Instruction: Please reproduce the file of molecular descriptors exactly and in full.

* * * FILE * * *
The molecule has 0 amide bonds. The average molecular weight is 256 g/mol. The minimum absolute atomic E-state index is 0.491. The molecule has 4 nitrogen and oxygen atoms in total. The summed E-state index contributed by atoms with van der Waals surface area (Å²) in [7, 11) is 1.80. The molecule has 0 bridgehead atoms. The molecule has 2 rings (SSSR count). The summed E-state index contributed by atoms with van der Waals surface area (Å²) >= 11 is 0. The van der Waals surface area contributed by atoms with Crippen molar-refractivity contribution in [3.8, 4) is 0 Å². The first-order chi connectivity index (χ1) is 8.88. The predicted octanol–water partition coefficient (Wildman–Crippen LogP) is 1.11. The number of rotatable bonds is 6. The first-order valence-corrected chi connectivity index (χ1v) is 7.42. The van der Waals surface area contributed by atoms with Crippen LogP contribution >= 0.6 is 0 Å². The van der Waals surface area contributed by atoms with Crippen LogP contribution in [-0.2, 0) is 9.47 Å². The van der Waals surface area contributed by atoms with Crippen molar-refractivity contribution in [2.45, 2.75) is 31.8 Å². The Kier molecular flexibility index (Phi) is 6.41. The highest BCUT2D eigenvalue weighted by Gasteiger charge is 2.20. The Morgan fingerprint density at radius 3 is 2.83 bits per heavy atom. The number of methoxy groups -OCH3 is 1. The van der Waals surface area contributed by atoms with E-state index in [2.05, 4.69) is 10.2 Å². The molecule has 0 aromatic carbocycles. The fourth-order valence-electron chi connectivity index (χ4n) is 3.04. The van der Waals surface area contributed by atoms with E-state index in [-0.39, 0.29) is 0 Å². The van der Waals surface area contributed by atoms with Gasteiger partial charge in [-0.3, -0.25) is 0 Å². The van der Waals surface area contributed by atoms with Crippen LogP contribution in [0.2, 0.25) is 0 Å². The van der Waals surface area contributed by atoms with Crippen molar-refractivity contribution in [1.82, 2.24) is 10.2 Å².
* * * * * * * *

The molecule has 0 amide bonds. The average molecular weight is 256 g/mol. The minimum absolute atomic E-state index is 0.491. The molecule has 4 nitrogen and oxygen atoms in total. The summed E-state index contributed by atoms with van der Waals surface area (Å²) in [7, 11) is 1.80. The molecule has 0 bridgehead atoms. The molecule has 2 rings (SSSR count). The summed E-state index contributed by atoms with van der Waals surface area (Å²) >= 11 is 0. The van der Waals surface area contributed by atoms with Crippen molar-refractivity contribution in [3.8, 4) is 0 Å². The first-order chi connectivity index (χ1) is 8.88. The predicted octanol–water partition coefficient (Wildman–Crippen LogP) is 1.11. The number of rotatable bonds is 6. The first-order valence-corrected chi connectivity index (χ1v) is 7.42. The van der Waals surface area contributed by atoms with Crippen LogP contribution >= 0.6 is 0 Å². The van der Waals surface area contributed by atoms with Crippen LogP contribution in [-0.2, 0) is 9.47 Å². The van der Waals surface area contributed by atoms with Crippen molar-refractivity contribution in [2.45, 2.75) is 31.8 Å². The Kier molecular flexibility index (Phi) is 6.41. The highest BCUT2D eigenvalue weighted by Gasteiger charge is 2.20. The Morgan fingerprint density at radius 3 is 2.83 bits per heavy atom. The number of methoxy groups -OCH3 is 1. The van der Waals surface area contributed by atoms with E-state index in [2.05, 4.69) is 10.2 Å². The molecule has 0 aromatic carbocycles. The fourth-order valence-electron chi connectivity index (χ4n) is 3.04. The van der Waals surface area contributed by atoms with E-state index in [-0.39, 0.29) is 0 Å². The van der Waals surface area contributed by atoms with Gasteiger partial charge in [-0.3, -0.25) is 0 Å². The van der Waals surface area contributed by atoms with Crippen LogP contribution in [0.2, 0.25) is 0 Å². The van der Waals surface area contributed by atoms with Crippen molar-refractivity contribution in [1.82, 2.24) is 10.2 Å².